Democracy was also greatly expanded during the progressive period giving more democratic power to the people through various reforms and amendments. The 17th amendment, ratified in 1913, gave the people for the first time the ability to directly elect senators. This was an important amendment to the constitution because it gave the people more say in Congress and therefore it was easier for the people to pass the reforms that defined the progressive era. The 19th amendment ratified in 1920 for the first time gave women, half of the population of the US, the right to vote and have a say in the Democratic process. The enfranchisement of women made the democracy stronger as a democracy has to represent the people and it cannot represent the people if half of the people have no say in the democracy. Lastly the initiative, referendum, and recall laws were enacted in various states throughout the country during the progressive era. These laws greatly expanded the American democracy as voters for the first time could directly propose new laws through initiative and vote on them through referendums. They could also for the first time remove politicians from office before their term expires through the process of recall. These powers given to the people allowed the people to further shape their country and their democracy and they contributed to progressivism during the early 19th century. Expansion of democracy during the progressive period had profound effects on the democracy and the people of the United States.

Despite the great strides made in labor reform and expansion of democracy, racism and injustices against African Americans persisted through the progressive era. The supreme court case Plessy v Ferguson in 1896 reaffirmed 'separate but equal' and was used as a justification for widespread segregation throughout the South and the US as a whole. Most public places especially in the South were designated 'separate but equal' but consistently public places were separate but unequal. Segregation and unequal treatment justified by Plessy v Ferguson was not addressed by most progressives and was ignored by most politicians. Also throughout the era Lynchings and endorsement of the KKK were commonplace in the South terrorizing african Americans and restricting their freedoms. In fact throughout the progressive era lynchings and KKK support increased rapidly in the South, degrading the quality of life for african americans in turn. These issues were also ignored mostly by progressives and politicians in Washington. Most importantly disenfranchisement of african americans throughout the south was rampant. Southern states accomplished this in many ways such as poll taxes, literacy tests, and general scare tactics which largely succeeded in keeping african americans out of polling places. These tactics used to discourage african Americans from voting also went unnoticed by progressive leaders. The racism and injustices that african americans faced during the progressive era show that most progressives did not care or pay attention to africans american issues and in turn few lawmakers cared about african american issues.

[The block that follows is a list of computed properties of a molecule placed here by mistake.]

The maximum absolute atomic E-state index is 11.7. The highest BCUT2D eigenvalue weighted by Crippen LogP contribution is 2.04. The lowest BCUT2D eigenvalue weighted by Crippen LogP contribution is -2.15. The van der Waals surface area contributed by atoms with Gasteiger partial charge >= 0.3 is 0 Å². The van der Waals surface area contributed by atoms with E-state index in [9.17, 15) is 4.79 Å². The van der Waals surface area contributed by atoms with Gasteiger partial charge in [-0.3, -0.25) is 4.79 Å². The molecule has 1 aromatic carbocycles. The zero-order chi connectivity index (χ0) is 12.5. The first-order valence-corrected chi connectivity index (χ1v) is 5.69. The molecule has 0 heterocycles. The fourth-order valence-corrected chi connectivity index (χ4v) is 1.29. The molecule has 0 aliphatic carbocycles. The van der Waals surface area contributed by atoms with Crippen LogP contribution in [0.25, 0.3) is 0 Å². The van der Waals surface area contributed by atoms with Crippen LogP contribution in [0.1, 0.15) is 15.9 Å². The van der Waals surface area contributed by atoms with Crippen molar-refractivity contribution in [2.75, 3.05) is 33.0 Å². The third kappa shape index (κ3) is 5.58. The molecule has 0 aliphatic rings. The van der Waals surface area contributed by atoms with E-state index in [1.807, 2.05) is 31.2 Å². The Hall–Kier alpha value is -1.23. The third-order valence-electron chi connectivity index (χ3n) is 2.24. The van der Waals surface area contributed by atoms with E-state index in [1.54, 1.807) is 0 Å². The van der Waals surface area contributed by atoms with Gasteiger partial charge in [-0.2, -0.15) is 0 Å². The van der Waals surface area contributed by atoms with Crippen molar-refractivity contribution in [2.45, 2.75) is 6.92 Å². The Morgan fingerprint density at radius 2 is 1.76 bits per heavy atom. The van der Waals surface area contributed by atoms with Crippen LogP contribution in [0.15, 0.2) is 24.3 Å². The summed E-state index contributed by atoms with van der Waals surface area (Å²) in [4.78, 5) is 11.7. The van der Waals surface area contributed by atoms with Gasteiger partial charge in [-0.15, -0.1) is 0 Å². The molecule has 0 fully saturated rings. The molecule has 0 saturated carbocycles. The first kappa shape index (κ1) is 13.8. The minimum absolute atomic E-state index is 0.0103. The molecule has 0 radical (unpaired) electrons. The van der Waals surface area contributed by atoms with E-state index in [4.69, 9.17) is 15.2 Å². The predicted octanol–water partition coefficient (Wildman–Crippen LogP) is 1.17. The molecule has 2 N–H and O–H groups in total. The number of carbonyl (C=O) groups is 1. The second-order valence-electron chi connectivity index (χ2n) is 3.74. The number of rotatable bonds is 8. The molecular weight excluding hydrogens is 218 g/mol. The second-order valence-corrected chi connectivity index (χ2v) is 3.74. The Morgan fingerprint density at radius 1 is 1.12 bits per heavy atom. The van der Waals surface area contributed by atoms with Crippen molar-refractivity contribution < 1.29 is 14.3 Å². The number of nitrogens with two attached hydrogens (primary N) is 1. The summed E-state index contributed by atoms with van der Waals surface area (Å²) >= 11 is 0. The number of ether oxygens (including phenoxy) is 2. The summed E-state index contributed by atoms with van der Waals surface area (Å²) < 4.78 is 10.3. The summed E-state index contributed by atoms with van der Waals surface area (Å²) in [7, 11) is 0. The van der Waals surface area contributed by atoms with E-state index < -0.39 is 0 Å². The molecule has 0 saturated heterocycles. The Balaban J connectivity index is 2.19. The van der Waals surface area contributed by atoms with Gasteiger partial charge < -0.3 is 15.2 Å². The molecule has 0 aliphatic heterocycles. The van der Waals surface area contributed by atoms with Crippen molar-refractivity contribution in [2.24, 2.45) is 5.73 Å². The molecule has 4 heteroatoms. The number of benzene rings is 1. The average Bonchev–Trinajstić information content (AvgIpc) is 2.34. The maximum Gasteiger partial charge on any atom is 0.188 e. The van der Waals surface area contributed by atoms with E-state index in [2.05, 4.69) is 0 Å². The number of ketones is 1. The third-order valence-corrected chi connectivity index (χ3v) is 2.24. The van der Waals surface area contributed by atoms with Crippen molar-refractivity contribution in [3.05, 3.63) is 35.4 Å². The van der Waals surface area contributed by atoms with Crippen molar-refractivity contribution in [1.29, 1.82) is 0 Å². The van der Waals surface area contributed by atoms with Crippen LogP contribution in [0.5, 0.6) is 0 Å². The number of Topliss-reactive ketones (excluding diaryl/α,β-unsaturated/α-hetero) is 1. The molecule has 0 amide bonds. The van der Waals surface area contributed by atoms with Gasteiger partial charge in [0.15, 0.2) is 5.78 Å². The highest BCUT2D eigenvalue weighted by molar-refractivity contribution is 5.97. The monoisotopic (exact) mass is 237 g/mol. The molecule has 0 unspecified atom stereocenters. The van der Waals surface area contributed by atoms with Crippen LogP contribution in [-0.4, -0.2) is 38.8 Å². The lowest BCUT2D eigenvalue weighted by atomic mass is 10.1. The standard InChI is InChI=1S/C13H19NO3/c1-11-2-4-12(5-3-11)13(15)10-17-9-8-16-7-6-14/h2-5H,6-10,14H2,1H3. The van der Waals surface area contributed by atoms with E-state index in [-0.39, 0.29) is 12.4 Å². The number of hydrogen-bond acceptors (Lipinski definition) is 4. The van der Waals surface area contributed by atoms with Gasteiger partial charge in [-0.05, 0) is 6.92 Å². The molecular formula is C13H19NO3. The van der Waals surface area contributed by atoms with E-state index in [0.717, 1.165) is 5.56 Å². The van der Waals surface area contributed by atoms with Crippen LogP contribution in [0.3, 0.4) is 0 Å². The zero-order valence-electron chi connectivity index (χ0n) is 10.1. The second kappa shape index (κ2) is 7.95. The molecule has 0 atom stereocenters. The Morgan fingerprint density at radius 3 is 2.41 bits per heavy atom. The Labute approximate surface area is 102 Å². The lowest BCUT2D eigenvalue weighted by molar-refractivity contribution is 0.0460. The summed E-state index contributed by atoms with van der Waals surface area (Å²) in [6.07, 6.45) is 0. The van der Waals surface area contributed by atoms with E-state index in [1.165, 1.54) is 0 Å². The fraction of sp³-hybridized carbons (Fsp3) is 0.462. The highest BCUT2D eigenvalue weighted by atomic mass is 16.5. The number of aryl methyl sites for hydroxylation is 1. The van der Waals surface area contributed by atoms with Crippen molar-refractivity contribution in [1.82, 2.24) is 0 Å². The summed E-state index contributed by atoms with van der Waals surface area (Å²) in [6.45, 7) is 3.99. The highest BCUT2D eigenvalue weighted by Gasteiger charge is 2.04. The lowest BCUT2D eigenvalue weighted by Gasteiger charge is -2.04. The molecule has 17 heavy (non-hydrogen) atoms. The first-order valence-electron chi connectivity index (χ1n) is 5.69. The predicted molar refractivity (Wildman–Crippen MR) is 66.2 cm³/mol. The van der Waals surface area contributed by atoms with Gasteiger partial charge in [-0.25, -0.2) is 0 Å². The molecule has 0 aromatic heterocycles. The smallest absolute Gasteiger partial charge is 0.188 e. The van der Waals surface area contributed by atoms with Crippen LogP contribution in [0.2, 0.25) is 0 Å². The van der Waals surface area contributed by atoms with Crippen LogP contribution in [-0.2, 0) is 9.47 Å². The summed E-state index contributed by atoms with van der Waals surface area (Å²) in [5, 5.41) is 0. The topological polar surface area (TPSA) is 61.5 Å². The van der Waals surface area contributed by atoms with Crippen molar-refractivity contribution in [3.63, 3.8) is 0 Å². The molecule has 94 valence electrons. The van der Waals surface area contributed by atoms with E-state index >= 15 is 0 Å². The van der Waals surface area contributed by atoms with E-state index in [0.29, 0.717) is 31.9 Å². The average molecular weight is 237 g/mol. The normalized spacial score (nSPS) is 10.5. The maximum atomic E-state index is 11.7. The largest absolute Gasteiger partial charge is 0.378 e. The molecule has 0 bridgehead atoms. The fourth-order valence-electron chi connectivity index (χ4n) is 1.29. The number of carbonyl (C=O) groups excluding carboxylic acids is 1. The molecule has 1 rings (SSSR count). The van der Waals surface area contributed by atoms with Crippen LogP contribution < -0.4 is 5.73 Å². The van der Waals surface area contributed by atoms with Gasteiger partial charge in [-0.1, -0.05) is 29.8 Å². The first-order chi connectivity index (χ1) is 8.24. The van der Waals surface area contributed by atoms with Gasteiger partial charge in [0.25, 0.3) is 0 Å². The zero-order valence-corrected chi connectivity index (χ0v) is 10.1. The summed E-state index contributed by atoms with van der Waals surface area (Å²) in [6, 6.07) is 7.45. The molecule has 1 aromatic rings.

In conclusion, while the progressive era greatly fostered labor reforms and expansion of democracy, it ignored the racism and injustices that faced african americans during this period. The progressive movement could be compared to reform movements in the US in the first half of the 19th century such as transcendentalism, abolition, asylum reform, and the temperance movement as certain goals such as abolition, and asylum reform were achieved during movements at the beginning of the 19th century but other issues such as women's rights were ignored by most people and lawmakers. In both cases the movements accomplished the goals of certain groups while leaving out others. Ultimately the progressive era left out issues facing african americans and the effects of this can still be seen today as african american still face racism and racial injustices.